Yet it was Theel'dara's very presence which had given Amsul the Idea. And the tracking system had given him the means. He asked himself one simple question: What if ordinary Domyrans could "fly" to other worlds like the Protector herself? Finding the answers to that question now became the focus of his life.

It started with downloads from the tracking system. They produced an immense amount of data – more than the World Eye itself ever had. He used that data to create a virtual reality environment that immersed viewers in a seemingly live experience of their planetary system

It wouldn't be real time, of course. It would be better.

Real-time data was minutes, even hours old, even as it was received. Real-time journeys were a matter of months. But through a combination of real-time data, recorded footage from spacecraft, CGI effects and seamless editing, Amsul's program would take his fellow Domyrans on a journey through their system to see it as it had never been seen before.

It would be more than a movie. Participants would actually seem to be there, flying past distant worlds, delving into the eternal storms of the gas giants, or landing on the rocky or icy planets and moons to walk their alien landscapes. And they could even travel together; through uploaded personal CGI images and sensory networking, they would see, feel and interact with one another.

All proceeds, of course, would accrue to the Interplanetary Syndic, which had jurisdiction over the deep space network and had succeeded to jurisdiction over the World Eye. It would thus have exclusive rights to the program.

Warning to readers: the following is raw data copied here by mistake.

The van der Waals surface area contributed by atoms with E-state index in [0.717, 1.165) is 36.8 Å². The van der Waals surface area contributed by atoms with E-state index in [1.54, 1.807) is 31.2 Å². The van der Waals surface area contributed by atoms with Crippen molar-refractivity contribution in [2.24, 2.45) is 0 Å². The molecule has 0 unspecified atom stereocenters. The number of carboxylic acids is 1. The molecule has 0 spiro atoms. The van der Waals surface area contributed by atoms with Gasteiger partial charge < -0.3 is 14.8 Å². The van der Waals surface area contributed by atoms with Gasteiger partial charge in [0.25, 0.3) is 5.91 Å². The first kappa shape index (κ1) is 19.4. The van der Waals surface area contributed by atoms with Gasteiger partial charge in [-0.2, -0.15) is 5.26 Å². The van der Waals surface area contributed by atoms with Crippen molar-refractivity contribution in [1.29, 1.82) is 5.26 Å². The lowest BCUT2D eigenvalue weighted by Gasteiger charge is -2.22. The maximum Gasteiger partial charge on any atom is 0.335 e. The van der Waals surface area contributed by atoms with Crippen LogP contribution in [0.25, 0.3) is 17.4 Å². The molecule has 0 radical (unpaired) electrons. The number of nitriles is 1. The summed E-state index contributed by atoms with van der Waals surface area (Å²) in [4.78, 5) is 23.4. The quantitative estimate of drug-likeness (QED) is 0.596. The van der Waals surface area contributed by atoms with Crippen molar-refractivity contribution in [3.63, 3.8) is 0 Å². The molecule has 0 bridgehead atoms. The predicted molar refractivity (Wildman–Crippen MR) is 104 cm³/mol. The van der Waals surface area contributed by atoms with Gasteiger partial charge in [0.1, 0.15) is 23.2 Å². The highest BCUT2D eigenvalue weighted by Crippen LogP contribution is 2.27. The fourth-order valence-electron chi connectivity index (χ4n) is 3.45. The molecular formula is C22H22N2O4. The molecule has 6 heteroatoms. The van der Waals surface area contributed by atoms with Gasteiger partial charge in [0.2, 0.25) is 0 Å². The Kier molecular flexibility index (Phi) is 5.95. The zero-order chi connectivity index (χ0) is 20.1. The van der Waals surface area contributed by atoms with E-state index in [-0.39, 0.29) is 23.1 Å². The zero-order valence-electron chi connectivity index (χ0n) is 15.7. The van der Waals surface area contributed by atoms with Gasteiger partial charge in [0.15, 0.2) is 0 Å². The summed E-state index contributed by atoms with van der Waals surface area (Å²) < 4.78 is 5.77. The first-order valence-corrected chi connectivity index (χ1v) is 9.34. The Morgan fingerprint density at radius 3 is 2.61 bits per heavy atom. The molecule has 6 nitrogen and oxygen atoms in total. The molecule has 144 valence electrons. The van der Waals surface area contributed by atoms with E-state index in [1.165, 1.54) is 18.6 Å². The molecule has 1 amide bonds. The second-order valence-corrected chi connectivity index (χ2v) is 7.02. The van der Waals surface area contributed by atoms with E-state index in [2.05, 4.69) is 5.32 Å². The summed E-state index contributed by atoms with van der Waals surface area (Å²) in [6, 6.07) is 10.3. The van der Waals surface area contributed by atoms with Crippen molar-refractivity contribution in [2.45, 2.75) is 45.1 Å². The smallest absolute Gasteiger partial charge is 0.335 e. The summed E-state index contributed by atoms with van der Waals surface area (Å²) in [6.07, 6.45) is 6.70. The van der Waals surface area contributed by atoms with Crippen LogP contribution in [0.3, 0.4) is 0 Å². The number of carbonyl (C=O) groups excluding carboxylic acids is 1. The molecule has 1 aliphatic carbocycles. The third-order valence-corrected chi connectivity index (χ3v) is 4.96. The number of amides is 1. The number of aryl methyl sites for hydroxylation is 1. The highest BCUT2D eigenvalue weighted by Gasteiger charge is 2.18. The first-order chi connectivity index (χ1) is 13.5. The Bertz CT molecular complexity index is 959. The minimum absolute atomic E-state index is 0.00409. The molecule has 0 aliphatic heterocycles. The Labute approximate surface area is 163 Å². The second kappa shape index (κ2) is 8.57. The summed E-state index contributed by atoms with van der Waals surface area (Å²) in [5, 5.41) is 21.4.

Westwards of the summit of the Throne of the Gods was an escarpment so steep that none had ever climbed it. The eastern slope was difficult, but at least feasible, and rose from a plateau much like that of Tibet on Earth, and similarly nothing much to look at.

From the top of the escarpment, however, the view was like nothing else on Domyr, perhaps like nothing else in the universe.

On a clear day, one could see the green blur of the plains stretching for a hundred miles and, to the far left, the blue blur of the ocean. On overcast days, the cloud layer shone brightly in the sun. Whatever the weather below, the sky above was blue-black, but against the horizon it was azure, or shades of red and orange when the sun set.

Amsul came here often, which was unusual for his kind. It was dawn this time; the Throne cast its shadow immediately below, and in the distance he could see the retreating terminator, the distant plains emerging from darkness into light. He could not spend more than a few minutes; there was work to be done. For the day he had been preparing for so long was now here.

The domed amphitheater where the honored syndics would soon gather had served as a planetarium and museum for many years. But the exhibits had been moved to storage and the floor cleared. A false floor had been installed above the original, fitted with feedback sensors that would link the neural systems of the Domyrans to the synergistic data network below, link reality with fantasy.

Amsul knew it would work. He had tried it, in private, with Theel'dara. They recorded their images beforehand, and he had then programmed them into the system. They had sat together in the amphitheater as the sensors scanned their motor cortexes, judged how they would experience their chosen environment, and fed the data into their sensory cortexes to create the illusion that they stood together on the airless surface of Massaraksh.